Draco dared push his limits as heir a bit; he'd no doubt his parents would ensure that their son received the best of everything, including that new broom, as he'd had a minor growth spurt over the summer and his old one was now far too short. Besides, he wished to impress that odd boy with his flying and a too short broom wouldn't do: the one in the robe shop, that was. A very odd boy, he'd been. A know-nothing, really.
But Lucius didn't smile more widely, as Draco hoped. He snorted, though, and the barely-there smile disappeared for a moment. "Perhaps. If you demonstrate that your flying skills are worthy, son. We shall see if Madame Hooch recommends it. First Years normally don't have their own brooms, not to my recollection."
Narcissa stepped in, perhaps to cover the uncomfortable silence and head off Draco's rising tantrum.
"Now, Draco. You've remembered the extra supply of parchment and quills? The tonic I've brewed?"
"Yes, Mother," he'd answered dutifully. He wasn't accustomed to such unvarnished directives to provide proof of his worthiness. Certainly, he'd been expected to live up his illustrious name and that was a given, but Father had never withheld a necessity such as a new broom from him. He needed that broom! That boy-so raggedy, really, and with such unkempt hair-his eyes had lit up a bit at the mention of Quidditch. Or at least Draco thought they had; he'd seemed so singularly unimpressed with everything else Draco had had to say. Draco would certainly need a new broom in order to properly show off his innate talent at flying. That would convince the boy he'd made a serious mistake, not instantly seeking to impress a Malfoy. Everyone sought to impress Malfoys.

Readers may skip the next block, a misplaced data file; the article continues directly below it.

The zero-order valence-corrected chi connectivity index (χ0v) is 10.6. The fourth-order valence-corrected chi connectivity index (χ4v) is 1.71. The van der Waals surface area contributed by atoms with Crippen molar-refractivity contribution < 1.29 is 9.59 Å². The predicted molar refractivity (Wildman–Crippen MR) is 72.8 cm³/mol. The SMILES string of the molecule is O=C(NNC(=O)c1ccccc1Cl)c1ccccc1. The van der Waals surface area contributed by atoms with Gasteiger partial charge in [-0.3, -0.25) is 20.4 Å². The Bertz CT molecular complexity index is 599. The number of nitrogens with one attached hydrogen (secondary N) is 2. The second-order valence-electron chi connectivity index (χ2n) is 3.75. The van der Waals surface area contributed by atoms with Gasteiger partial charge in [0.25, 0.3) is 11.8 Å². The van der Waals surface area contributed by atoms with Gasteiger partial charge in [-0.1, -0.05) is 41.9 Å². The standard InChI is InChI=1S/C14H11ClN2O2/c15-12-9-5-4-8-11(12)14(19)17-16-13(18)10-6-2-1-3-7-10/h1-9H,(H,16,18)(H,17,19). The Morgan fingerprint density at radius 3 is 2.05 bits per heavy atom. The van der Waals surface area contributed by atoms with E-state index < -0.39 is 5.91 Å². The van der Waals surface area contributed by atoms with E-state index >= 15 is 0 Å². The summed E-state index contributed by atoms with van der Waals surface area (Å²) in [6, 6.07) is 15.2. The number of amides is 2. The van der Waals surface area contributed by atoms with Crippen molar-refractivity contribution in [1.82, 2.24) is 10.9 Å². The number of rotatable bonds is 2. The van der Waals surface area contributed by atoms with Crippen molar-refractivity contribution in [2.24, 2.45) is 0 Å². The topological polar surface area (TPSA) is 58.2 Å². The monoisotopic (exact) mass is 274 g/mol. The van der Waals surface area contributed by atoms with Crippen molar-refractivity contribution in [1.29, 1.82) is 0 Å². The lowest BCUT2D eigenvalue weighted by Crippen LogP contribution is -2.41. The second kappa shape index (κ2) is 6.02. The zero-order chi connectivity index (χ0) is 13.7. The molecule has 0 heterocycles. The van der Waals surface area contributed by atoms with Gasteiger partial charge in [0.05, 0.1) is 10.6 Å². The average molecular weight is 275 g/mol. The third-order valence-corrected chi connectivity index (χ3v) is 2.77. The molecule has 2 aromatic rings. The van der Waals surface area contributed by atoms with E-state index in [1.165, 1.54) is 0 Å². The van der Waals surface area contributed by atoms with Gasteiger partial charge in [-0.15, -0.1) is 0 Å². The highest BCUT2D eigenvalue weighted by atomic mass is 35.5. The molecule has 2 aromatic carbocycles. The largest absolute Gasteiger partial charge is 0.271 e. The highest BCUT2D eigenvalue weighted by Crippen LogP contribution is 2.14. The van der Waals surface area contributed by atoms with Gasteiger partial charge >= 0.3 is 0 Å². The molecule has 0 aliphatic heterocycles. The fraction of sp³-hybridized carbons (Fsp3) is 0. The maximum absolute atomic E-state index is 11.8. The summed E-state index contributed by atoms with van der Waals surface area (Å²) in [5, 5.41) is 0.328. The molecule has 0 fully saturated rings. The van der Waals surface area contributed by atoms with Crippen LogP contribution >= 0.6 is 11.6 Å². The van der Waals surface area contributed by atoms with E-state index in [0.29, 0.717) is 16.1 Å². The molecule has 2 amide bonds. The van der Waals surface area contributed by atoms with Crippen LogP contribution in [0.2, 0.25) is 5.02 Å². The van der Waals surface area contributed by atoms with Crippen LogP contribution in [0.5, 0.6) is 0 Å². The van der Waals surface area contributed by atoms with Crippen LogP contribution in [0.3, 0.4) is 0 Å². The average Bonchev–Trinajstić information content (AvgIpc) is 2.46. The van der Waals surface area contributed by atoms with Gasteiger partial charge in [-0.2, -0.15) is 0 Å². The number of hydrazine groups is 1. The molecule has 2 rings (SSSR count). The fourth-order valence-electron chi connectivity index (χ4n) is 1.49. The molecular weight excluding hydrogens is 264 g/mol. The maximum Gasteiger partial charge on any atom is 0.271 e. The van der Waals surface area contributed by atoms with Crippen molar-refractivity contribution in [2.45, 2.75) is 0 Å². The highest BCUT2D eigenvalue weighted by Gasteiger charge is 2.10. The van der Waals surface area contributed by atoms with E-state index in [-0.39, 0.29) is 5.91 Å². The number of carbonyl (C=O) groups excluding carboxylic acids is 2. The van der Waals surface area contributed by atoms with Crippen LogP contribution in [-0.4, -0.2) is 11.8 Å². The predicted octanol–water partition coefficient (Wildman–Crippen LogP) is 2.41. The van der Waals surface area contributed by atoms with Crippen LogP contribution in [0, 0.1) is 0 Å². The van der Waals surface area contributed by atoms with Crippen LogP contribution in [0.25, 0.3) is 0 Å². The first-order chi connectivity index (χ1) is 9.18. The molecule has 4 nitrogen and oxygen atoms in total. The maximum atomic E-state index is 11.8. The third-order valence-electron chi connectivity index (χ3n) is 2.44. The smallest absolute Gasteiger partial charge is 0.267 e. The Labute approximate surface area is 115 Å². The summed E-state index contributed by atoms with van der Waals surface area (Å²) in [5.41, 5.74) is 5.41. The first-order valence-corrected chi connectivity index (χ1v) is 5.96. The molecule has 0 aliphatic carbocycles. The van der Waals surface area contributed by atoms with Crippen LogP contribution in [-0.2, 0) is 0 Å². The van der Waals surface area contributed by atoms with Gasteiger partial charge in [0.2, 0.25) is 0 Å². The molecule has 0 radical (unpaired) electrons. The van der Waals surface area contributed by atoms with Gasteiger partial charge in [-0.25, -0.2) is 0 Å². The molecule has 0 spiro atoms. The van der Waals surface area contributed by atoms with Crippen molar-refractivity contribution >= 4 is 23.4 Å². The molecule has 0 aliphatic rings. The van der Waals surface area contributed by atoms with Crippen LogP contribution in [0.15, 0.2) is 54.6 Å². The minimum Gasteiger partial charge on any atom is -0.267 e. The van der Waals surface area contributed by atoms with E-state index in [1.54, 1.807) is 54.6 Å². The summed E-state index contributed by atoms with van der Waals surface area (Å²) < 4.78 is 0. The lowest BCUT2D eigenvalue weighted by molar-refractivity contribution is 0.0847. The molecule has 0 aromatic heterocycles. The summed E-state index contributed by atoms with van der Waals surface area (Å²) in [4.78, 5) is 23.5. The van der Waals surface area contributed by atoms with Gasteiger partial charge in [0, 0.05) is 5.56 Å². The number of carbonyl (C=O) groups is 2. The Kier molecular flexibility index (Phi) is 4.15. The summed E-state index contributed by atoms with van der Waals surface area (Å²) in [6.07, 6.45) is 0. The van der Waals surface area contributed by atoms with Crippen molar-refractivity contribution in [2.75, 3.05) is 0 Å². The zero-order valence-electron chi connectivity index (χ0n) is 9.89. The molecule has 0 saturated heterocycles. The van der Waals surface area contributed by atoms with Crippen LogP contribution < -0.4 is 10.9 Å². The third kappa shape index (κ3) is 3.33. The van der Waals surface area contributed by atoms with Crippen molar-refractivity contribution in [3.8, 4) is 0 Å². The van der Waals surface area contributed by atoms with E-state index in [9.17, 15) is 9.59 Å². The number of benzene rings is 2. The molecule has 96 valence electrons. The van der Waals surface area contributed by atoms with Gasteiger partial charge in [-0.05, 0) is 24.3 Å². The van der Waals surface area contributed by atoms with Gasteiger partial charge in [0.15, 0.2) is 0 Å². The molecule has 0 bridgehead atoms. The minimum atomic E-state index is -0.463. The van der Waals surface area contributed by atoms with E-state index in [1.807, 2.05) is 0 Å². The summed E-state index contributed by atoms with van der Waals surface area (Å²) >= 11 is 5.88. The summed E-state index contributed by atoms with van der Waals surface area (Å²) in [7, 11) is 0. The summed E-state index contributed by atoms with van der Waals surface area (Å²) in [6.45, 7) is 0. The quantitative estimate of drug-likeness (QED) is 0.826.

"And you've all your texts, darling?"
"Yes, Mother." Of course he had! His mother had checked over his shiny new trunk herself after the elves had packed it. All his new wardrobe was in there, along with every requirement, plus a good deal more. He'd heard the Slytherin dungeons were rather Spartan in accommodations; hopefully the elves would find enough room for all the many items of clothing he was positive his mother had ordered packed.
Well, if not, he'd demand it. A Malfoy deserved to have access to their things, at least.
"You will remember to write, will you not?" She took her hand away and Draco rocked back on his heels for a moment, shaking off the lingering touch. He hadn't realized it was such an anchor, cleaving him to safe shores; he'd thought it more of a tether, preventing him from properly soaring. As a Malfoy should. And he'd make sure to think of it that way from now on; he was off to school, was he not? No mothers at school. Mothers were for crybabies and girls and Draco was emphatically neither of those.
Speaking of soaring, he'd no doubt see that boy on the train. He'd make sure to let him know his new broom was on its way from the shop, arriving any day now. Perhaps they might go for a spin on it. The boy had looked rather stunned at the thought of flying; Draco had no doubt he was an utter novice.
Still, Draco was sure it would be fitting to have a firm friend in hand, other than Vince and Greg, of course, before they arrived. A bit of a one-up on all those other Firsties, right? His own group all set, and ready to move into Slytherin territory with confidence.